My 16 year old sports mad son read a book by Ed Smith, an Anglo Welsh county cricketer, over the summer entitled ‘What Sport Tells Us About Life’, and was mightily impressed. The book’s brilliance – he tells me - stems from the recognition that sport is
life in miniature, and that if you analyse sport you find a mine of information about war, money, egos, perceptions and genius. The one issue he had with the book was its remarkable brevity. After a mere 190 pages of Smith’s impressive insight the book runs
out. However, I think I have a solution.
If financial regulation was a slightly more engaging topic to the wider public, I’m sure that the compliance community could come together and write its own chapter. I would be tempted to call it ‘What Contador and Barichello tell us about the global financial
crisis’, although this is not quite as snappy as the actual book’s chapter titles, which include ‘Zidane’s kiss’.
So what particular sporting examples from their careers should we draw on? Well for cycling fans, one of the most memorable incidents in this summer’s Tour de France was Alberto Contador overtaking Andy Schleck and then accelerating away at full race pace,
when Schleck had to stop to re-engage his bike’s chain after it fell off at a vital moment at the top of a mountain climb. Having taken this advantage Contador got ahead of Schlek in the overall race order and stayed ahead; eventually winning the Tour. Many
commentators were outraged at this breach of cycling’s “unwritten code” (he should have paused to give Schlek a chance to catch up) and the crowd, including many of Contador’s supporters, were so incensed that they booed him loudly on the podium at the stage
finish. This is a striking example of a framework of acceptable behaviour that relies on a notion of doing the right thing and cultural norms, rather than black and white regulation. There is no law in the Tour de France rule book that prohibits overtaking
another cyclist with a mechanical problem, but the collective moral decision of the supporters was that it was the wrong thing to do. Contrast this with a highly technical and legislated sport: F1 racing. When Rubens Barrichello was told to pull over and let
Ferrari team mate Michael Schumacher take the lead in the 2002 Austrian grand prix his team was breaking no rule at that time, (it was directly in response to this that “Team Orders that could influence the outcome of a race" were later banned in F1 regulations)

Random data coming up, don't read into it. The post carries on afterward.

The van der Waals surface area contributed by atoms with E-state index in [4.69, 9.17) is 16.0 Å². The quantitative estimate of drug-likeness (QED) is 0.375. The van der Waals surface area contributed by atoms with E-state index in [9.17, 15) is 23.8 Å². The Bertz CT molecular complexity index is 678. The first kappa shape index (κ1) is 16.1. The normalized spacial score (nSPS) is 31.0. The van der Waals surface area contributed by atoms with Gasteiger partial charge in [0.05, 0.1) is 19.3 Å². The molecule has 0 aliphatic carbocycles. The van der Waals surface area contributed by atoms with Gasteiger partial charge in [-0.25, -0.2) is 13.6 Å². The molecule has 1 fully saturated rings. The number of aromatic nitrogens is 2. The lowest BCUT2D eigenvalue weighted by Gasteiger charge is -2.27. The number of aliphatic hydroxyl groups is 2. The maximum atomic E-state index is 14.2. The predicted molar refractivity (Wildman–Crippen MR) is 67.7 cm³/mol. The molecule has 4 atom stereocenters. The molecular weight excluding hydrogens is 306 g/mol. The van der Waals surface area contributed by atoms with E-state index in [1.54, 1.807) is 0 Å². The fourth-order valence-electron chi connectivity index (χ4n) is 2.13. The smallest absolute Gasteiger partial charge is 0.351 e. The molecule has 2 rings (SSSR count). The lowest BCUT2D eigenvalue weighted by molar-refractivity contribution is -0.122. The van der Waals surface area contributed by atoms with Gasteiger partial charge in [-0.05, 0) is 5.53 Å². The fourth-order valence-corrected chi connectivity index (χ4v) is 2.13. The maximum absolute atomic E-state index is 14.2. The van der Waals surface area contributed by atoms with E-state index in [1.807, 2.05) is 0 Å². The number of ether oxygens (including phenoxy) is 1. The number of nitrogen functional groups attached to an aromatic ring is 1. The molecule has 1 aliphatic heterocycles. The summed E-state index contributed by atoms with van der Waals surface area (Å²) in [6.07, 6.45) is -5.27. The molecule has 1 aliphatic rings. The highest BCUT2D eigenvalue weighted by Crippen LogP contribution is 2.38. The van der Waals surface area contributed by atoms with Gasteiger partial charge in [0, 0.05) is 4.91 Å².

and as there was no expectation of self-regulation in F1, so the drivers were not penalised, and the Ferrari fans remained supportive - despite the massively negative media attention. It is, perhaps, revealing that Barrichello later says that the team lawyer
was the one calling the shots.
So which sporting scenario is a good parallel for the behaviour of financial firms over recent years? Is it Contador ignoring the sportsmanship expected, but not mandated, of him and scoring such a massive “own goal” against his own support that he voluntarily
published what was an apology - in all but name - that same day. Or is it Ferrari who exploited a legal loophole in a tremendously competitive and money rich sport and simply moved onto the next race with the F1 regulators patching up the laws after the fact?
Let’s be clear, by looking at these examples from sport we are not advocating some form of return to principles based or self-regulation, or indeed proposing indulging in a marathon session of “bash the banker”. Rather it is more fundamental. As we at MPI
found in our
risk management survey (as reported on Finextra) last year, there is a need to change the culture of a
proportion of leading financial firms and that of their supporters (also known as shareholders). Without this culture change, financial regulators are simply playing a sophisticated game of catch up.